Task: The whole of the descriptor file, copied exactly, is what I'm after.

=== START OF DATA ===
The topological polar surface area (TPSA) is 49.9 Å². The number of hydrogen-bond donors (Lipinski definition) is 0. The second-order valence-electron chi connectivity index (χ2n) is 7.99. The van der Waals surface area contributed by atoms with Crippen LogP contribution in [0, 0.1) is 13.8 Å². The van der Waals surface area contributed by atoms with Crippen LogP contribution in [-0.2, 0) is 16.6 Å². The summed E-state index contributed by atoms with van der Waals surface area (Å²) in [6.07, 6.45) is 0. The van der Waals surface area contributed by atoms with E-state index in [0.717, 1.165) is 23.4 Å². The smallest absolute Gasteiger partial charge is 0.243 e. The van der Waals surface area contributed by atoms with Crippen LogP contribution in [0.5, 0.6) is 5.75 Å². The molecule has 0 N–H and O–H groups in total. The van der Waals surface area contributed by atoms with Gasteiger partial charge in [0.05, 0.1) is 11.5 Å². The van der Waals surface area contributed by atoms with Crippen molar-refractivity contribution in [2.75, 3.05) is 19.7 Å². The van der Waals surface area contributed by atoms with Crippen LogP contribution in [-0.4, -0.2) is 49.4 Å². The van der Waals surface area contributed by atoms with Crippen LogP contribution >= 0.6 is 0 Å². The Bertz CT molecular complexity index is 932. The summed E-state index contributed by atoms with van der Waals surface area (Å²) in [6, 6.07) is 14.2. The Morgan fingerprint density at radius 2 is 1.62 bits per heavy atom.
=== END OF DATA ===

The topological polar surface area (TPSA) is 49.9 Å². The number of hydrogen-bond donors (Lipinski definition) is 0. The second-order valence-electron chi connectivity index (χ2n) is 7.99. The van der Waals surface area contributed by atoms with Crippen LogP contribution in [0, 0.1) is 13.8 Å². The van der Waals surface area contributed by atoms with Crippen LogP contribution in [-0.2, 0) is 16.6 Å². The summed E-state index contributed by atoms with van der Waals surface area (Å²) in [6.07, 6.45) is 0. The van der Waals surface area contributed by atoms with E-state index in [0.717, 1.165) is 23.4 Å². The smallest absolute Gasteiger partial charge is 0.243 e. The van der Waals surface area contributed by atoms with Crippen LogP contribution in [0.5, 0.6) is 5.75 Å². The molecule has 0 N–H and O–H groups in total. The van der Waals surface area contributed by atoms with Gasteiger partial charge in [0.05, 0.1) is 11.5 Å². The van der Waals surface area contributed by atoms with Crippen molar-refractivity contribution in [2.75, 3.05) is 19.7 Å². The van der Waals surface area contributed by atoms with Crippen LogP contribution in [-0.4, -0.2) is 49.4 Å². The van der Waals surface area contributed by atoms with Crippen LogP contribution >= 0.6 is 0 Å². The Bertz CT molecular complexity index is 932. The summed E-state index contributed by atoms with van der Waals surface area (Å²) in [6, 6.07) is 14.2. The Morgan fingerprint density at radius 2 is 1.62 bits per heavy atom.